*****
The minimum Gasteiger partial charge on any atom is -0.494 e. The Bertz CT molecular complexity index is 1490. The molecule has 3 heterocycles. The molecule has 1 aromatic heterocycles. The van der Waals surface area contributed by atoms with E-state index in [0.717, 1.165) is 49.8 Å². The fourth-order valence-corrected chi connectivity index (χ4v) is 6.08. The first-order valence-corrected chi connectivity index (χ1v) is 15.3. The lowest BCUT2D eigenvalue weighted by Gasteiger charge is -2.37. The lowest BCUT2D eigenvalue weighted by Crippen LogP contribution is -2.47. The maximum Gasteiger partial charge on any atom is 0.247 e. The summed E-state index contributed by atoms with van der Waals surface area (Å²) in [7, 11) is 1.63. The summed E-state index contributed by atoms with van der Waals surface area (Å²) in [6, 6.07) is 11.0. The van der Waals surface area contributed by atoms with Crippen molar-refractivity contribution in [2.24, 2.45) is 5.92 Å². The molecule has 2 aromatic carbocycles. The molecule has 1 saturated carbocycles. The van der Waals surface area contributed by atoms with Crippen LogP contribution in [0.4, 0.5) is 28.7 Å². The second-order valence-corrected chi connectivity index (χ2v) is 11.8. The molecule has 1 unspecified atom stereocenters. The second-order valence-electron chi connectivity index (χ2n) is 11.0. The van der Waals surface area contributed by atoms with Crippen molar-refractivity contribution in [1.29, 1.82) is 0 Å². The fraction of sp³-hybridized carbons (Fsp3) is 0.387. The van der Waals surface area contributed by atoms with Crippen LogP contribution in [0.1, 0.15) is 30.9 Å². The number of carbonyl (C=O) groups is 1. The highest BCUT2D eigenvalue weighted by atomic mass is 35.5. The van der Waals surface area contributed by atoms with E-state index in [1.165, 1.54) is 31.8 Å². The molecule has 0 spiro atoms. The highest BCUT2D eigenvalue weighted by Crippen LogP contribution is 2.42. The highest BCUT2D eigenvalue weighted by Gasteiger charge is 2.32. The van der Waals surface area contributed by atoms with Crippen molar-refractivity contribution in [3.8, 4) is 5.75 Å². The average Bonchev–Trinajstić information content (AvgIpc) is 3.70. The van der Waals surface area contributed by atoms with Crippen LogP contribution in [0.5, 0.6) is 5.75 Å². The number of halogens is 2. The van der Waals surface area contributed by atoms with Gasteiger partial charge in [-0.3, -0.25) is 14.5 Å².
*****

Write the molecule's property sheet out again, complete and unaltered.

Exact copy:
The minimum Gasteiger partial charge on any atom is -0.494 e. The Bertz CT molecular complexity index is 1490. The molecule has 3 heterocycles. The molecule has 1 aromatic heterocycles. The van der Waals surface area contributed by atoms with E-state index in [0.717, 1.165) is 49.8 Å². The fourth-order valence-corrected chi connectivity index (χ4v) is 6.08. The first-order valence-corrected chi connectivity index (χ1v) is 15.3. The lowest BCUT2D eigenvalue weighted by Gasteiger charge is -2.37. The lowest BCUT2D eigenvalue weighted by Crippen LogP contribution is -2.47. The maximum Gasteiger partial charge on any atom is 0.247 e. The summed E-state index contributed by atoms with van der Waals surface area (Å²) in [7, 11) is 1.63. The summed E-state index contributed by atoms with van der Waals surface area (Å²) in [6, 6.07) is 11.0. The van der Waals surface area contributed by atoms with Crippen molar-refractivity contribution in [2.24, 2.45) is 5.92 Å². The molecule has 2 aromatic carbocycles. The molecule has 1 saturated carbocycles. The van der Waals surface area contributed by atoms with Crippen LogP contribution in [0.4, 0.5) is 28.7 Å². The second-order valence-corrected chi connectivity index (χ2v) is 11.8. The molecule has 1 unspecified atom stereocenters. The second-order valence-electron chi connectivity index (χ2n) is 11.0. The van der Waals surface area contributed by atoms with Crippen molar-refractivity contribution in [1.29, 1.82) is 0 Å². The fraction of sp³-hybridized carbons (Fsp3) is 0.387. The van der Waals surface area contributed by atoms with Crippen LogP contribution in [0.1, 0.15) is 30.9 Å². The number of carbonyl (C=O) groups is 1. The highest BCUT2D eigenvalue weighted by atomic mass is 35.5. The van der Waals surface area contributed by atoms with E-state index in [1.165, 1.54) is 31.8 Å². The molecule has 0 spiro atoms. The highest BCUT2D eigenvalue weighted by Crippen LogP contribution is 2.42. The highest BCUT2D eigenvalue weighted by Gasteiger charge is 2.32. The van der Waals surface area contributed by atoms with Crippen molar-refractivity contribution in [3.8, 4) is 5.75 Å². The average Bonchev–Trinajstić information content (AvgIpc) is 3.70. The van der Waals surface area contributed by atoms with Crippen LogP contribution in [0.5, 0.6) is 5.75 Å². The number of halogens is 2. The van der Waals surface area contributed by atoms with Gasteiger partial charge in [-0.3, -0.25) is 14.5 Å².